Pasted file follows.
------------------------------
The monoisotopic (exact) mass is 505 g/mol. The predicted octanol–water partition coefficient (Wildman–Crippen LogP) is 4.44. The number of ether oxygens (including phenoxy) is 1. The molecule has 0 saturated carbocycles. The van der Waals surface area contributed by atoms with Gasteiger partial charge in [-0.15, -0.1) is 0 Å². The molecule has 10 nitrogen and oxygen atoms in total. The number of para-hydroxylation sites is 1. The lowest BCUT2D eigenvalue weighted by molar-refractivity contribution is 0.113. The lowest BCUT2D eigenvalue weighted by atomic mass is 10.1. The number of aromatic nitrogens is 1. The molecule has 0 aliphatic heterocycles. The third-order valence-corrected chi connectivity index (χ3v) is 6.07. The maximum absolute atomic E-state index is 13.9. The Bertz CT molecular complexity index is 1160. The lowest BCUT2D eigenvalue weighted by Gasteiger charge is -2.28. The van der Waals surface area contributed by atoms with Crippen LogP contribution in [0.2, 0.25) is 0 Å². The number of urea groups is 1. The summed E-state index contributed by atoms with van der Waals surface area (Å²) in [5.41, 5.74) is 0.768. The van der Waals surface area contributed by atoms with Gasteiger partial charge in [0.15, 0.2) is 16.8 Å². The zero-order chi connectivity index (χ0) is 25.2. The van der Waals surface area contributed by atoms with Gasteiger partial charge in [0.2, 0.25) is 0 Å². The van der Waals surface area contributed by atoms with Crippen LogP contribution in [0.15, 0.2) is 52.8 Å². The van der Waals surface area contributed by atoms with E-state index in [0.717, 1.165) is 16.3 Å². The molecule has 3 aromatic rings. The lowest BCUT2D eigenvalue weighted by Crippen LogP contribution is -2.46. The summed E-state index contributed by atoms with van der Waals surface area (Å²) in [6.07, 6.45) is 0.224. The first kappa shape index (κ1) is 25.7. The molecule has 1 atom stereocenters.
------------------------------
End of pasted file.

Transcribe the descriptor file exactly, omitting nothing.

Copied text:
The monoisotopic (exact) mass is 505 g/mol. The predicted octanol–water partition coefficient (Wildman–Crippen LogP) is 4.44. The number of ether oxygens (including phenoxy) is 1. The molecule has 0 saturated carbocycles. The van der Waals surface area contributed by atoms with Gasteiger partial charge in [-0.15, -0.1) is 0 Å². The molecule has 10 nitrogen and oxygen atoms in total. The number of para-hydroxylation sites is 1. The lowest BCUT2D eigenvalue weighted by molar-refractivity contribution is 0.113. The lowest BCUT2D eigenvalue weighted by atomic mass is 10.1. The number of aromatic nitrogens is 1. The molecule has 0 aliphatic heterocycles. The third-order valence-corrected chi connectivity index (χ3v) is 6.07. The maximum absolute atomic E-state index is 13.9. The Bertz CT molecular complexity index is 1160. The lowest BCUT2D eigenvalue weighted by Gasteiger charge is -2.28. The van der Waals surface area contributed by atoms with Crippen LogP contribution in [0.2, 0.25) is 0 Å². The number of urea groups is 1. The summed E-state index contributed by atoms with van der Waals surface area (Å²) in [5.41, 5.74) is 0.768. The van der Waals surface area contributed by atoms with Gasteiger partial charge in [0.15, 0.2) is 16.8 Å². The zero-order chi connectivity index (χ0) is 25.2. The van der Waals surface area contributed by atoms with Gasteiger partial charge in [0.2, 0.25) is 0 Å². The van der Waals surface area contributed by atoms with Crippen LogP contribution in [0.15, 0.2) is 52.8 Å². The van der Waals surface area contributed by atoms with E-state index in [0.717, 1.165) is 16.3 Å². The molecule has 3 aromatic rings. The lowest BCUT2D eigenvalue weighted by Crippen LogP contribution is -2.46. The summed E-state index contributed by atoms with van der Waals surface area (Å²) in [6.07, 6.45) is 0.224. The first kappa shape index (κ1) is 25.7. The molecule has 1 atom stereocenters.